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On April 27, 2009, at 1045 eastern daylight time, a Cessna 172M, N9884Q, operated by LH Underwood Aerial Patrol, Inc., was substantially damaged following a partial loss of engine power and collision with terrain during a forced landing near Chesterfield, South Carolina. The certificated commercial pilot and passenger received minor injuries. Visual meteorological conditions prevailed for the aerial observation flight that originated at Spartanburg Downtown Memorial Airport (SPA), Spartanburg, South Carolina, at 0951. No flight plan was filed for the flight that was conducted under the provisions of 14 Code of Federal Regulations Part 91.
In a written statement, and from conversations with a Federal Aviation Administration (FAA) inspector, the pilot stated that while flying pipeline patrol about 500 feet above ground level, the engine began to run “rough” and lose engine rpm with a corresponding loss of power. The pilot adjusted the carburetor heat, throttle, and mixture controls to the “full” positions, as well as adjusting the fuel selector to all positions, with no change in engine performance. He navigated toward the nearest airport according to his global positioning system, and noted that the engine rpm had decayed to 1900 rpm as the airplane descended. The pilot determined he could not reach the airport, and made an emergency landing in trees.
A review of FAA and pilot records revealed that the pilot held a commercial pilot certificate, with ratings for airplane single engine land and instrument airplane. His most recent FAA second-class medical certificate was issued on April 24, 2008. The pilot reported 2,800 total hours of flight experience, of which 1,000 hours were in the accident airplane make and model.
According to the FAA and the pilot’s NTSB Form 6120.1 Pilot/Operator Report, the airplane was manufactured in 1975, and had accrued 10,868 total aircraft hours. The most recent annual inspection was completed April 17, 2008, at 10,023 total aircraft hours. The aircraft was equipped with a Lycoming O-320-E2D, 150 horsepower engine.
At 1055, the weather reported at Cheraw Municipal Airport (CQW), about 10 miles from the site, included clear skies and winds from 270 degrees at 3 knots. The visibility was 10 miles. The temperature was 23 degrees Celsius (C) and the dew point was 16 degrees C.
WRECKAGE AND IMPACT INFORMATION
The airplane was examined at the site by the FAA inspector. There was no odor of fuel, and all major components were accounted for at the scene. The airplane came to rest in a thicket of small trees, in a nose-down, right wing low attitude.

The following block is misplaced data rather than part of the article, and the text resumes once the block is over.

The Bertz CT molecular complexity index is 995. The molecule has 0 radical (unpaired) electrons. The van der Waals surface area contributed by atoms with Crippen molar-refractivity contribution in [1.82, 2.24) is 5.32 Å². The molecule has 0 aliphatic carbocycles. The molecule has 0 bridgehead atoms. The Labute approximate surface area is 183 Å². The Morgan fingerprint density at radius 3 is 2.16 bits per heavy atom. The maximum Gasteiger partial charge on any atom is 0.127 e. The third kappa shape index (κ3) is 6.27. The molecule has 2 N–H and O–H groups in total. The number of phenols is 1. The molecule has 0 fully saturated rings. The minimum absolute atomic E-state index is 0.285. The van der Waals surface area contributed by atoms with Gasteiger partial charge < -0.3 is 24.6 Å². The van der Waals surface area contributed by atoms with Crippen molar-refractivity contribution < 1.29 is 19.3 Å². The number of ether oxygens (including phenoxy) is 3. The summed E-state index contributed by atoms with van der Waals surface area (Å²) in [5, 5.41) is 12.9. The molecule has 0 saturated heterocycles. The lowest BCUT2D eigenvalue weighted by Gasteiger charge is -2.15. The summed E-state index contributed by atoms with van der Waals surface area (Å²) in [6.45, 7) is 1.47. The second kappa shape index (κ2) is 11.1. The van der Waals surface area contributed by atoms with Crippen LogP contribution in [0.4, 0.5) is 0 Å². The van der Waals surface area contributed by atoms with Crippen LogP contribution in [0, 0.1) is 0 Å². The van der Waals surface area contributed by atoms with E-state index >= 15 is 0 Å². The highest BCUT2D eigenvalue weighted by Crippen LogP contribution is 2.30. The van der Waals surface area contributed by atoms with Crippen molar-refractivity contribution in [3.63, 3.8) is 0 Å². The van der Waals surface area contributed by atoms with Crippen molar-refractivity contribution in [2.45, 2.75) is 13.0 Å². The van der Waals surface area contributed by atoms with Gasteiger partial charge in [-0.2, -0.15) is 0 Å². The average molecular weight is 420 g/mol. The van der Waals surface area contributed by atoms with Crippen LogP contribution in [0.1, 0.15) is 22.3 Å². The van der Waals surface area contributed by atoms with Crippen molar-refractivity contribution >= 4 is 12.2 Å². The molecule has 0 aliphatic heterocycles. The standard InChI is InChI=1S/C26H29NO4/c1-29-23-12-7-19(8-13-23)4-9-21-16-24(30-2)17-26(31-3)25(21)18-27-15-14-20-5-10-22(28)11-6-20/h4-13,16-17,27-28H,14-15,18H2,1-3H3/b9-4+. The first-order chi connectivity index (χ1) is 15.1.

Flight control continuity was established to the rudder and elevator. The aileron control wheels moved full travel but neither aileron panel would move. The pilot's seat was broken free of its tracks and rested against the control wheel. The right seat had been removed by the passenger and tossed into the trees along side the airplane. The pilot's door would not open, and both occupants exited through the co-pilots door.
The left main tire and wheel assembly was sheared off during the landing and the left gear was buckled. The nose gear strut was broken off and lay beneath the nose cowling. Impact damage to both wings and the nose were evident at the scene. One propeller blade was bent about 25 degrees and one blade was straight. There was no access to the engine compartment as it was embedded into the trees.
On April 29, 2009, the airplane was recovered from the site and moved to Griffin, Georgia for further examination. During recovery, 12 gallons of fuel were drained from the right wing tank, and 2.5 gallons were drained from the left wing tank. The fuel selector inside the airplane would not shut off the fuel when selected in the off position.
TESTS AND RESEARCH
On May 27, 2009, an engine test run was completed under the supervision of the FAA inspector. The airplane engine started and ran, but would not develop full power. Disassembly of the engine revealed "excessive wear" and a broken exhaust valve.
Examination of the airplane's logbooks revealed the engine was remanufactured at the Lycoming engine factory and shipped from the factory on August 28, 1996. The engine was installed, removed, and then installed on several different airplanes since that date.
The engine was installed on the accident airplane on June 27, 2007 at 5,346.8 hours total engine hours, which was 951.8 hours since major overhaul. The last engine logbook entry was dated April 16, 2008, at 5,967.8 total engine hours, and 1,558.9 hours since major overhaul/remanufacture.
Interpolation of logbook entries and tachometer times revealed that at the time of the accident, the airplane's engine had accrued 6,911.9 total engine hours, and 2,403 hours since major overhaul.
Lycoming Service Instruction SI 1009 AU recommended overhaul at 2,000 engine hours, or at the 12th year of service whichever occurs first. According to the bulletin:
“Engine deterioration in the form of corrosion (rust) and the drying out and hardening of composition materials such as gaskets, seals, flexible hoses and fuel pump diaphragms can occur if an engine is out of service for an extended period of time. Due to the loss of a protective oil film after an extended period of inactivity, abnormal wear on soft metal bearing surfaces can occur during engine start. Therefore, all engines that do not accumulate the hourly period of time between overhauls specified in this publication are recommended to be overhauled in the twelfth year.”